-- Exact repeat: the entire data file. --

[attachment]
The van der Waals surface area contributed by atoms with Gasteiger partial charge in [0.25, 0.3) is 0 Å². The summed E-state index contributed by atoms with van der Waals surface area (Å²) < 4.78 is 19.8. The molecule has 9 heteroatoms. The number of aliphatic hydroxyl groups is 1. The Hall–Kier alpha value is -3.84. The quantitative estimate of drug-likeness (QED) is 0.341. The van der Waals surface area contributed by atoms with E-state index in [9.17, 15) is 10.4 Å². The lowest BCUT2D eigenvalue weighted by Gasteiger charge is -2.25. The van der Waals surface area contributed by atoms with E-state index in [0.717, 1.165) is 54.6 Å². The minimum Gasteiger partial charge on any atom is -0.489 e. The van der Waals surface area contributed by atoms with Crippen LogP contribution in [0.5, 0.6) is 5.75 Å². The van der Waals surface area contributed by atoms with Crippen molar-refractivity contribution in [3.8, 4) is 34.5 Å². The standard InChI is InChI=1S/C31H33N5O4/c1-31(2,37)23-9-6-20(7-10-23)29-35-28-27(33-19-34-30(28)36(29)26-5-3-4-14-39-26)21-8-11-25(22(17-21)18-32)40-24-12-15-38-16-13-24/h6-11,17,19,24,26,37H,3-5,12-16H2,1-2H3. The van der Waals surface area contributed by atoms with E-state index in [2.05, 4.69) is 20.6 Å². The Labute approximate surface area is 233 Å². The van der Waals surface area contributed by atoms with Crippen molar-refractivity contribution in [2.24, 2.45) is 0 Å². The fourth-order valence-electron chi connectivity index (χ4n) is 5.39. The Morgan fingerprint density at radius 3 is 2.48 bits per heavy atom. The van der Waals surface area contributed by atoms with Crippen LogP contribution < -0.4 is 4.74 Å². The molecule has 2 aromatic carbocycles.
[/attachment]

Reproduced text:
The van der Waals surface area contributed by atoms with Gasteiger partial charge in [0.25, 0.3) is 0 Å². The summed E-state index contributed by atoms with van der Waals surface area (Å²) < 4.78 is 19.8. The molecule has 9 heteroatoms. The number of aliphatic hydroxyl groups is 1. The Hall–Kier alpha value is -3.84. The quantitative estimate of drug-likeness (QED) is 0.341. The van der Waals surface area contributed by atoms with E-state index in [9.17, 15) is 10.4 Å². The lowest BCUT2D eigenvalue weighted by Gasteiger charge is -2.25. The van der Waals surface area contributed by atoms with E-state index in [0.717, 1.165) is 54.6 Å². The minimum Gasteiger partial charge on any atom is -0.489 e. The van der Waals surface area contributed by atoms with Crippen LogP contribution in [0.5, 0.6) is 5.75 Å². The van der Waals surface area contributed by atoms with Crippen molar-refractivity contribution in [3.8, 4) is 34.5 Å². The standard InChI is InChI=1S/C31H33N5O4/c1-31(2,37)23-9-6-20(7-10-23)29-35-28-27(33-19-34-30(28)36(29)26-5-3-4-14-39-26)21-8-11-25(22(17-21)18-32)40-24-12-15-38-16-13-24/h6-11,17,19,24,26,37H,3-5,12-16H2,1-2H3. The van der Waals surface area contributed by atoms with E-state index in [2.05, 4.69) is 20.6 Å². The Labute approximate surface area is 233 Å². The van der Waals surface area contributed by atoms with Crippen molar-refractivity contribution in [2.24, 2.45) is 0 Å². The fourth-order valence-electron chi connectivity index (χ4n) is 5.39. The Morgan fingerprint density at radius 3 is 2.48 bits per heavy atom. The van der Waals surface area contributed by atoms with Crippen LogP contribution < -0.4 is 4.74 Å². The molecule has 2 aromatic carbocycles.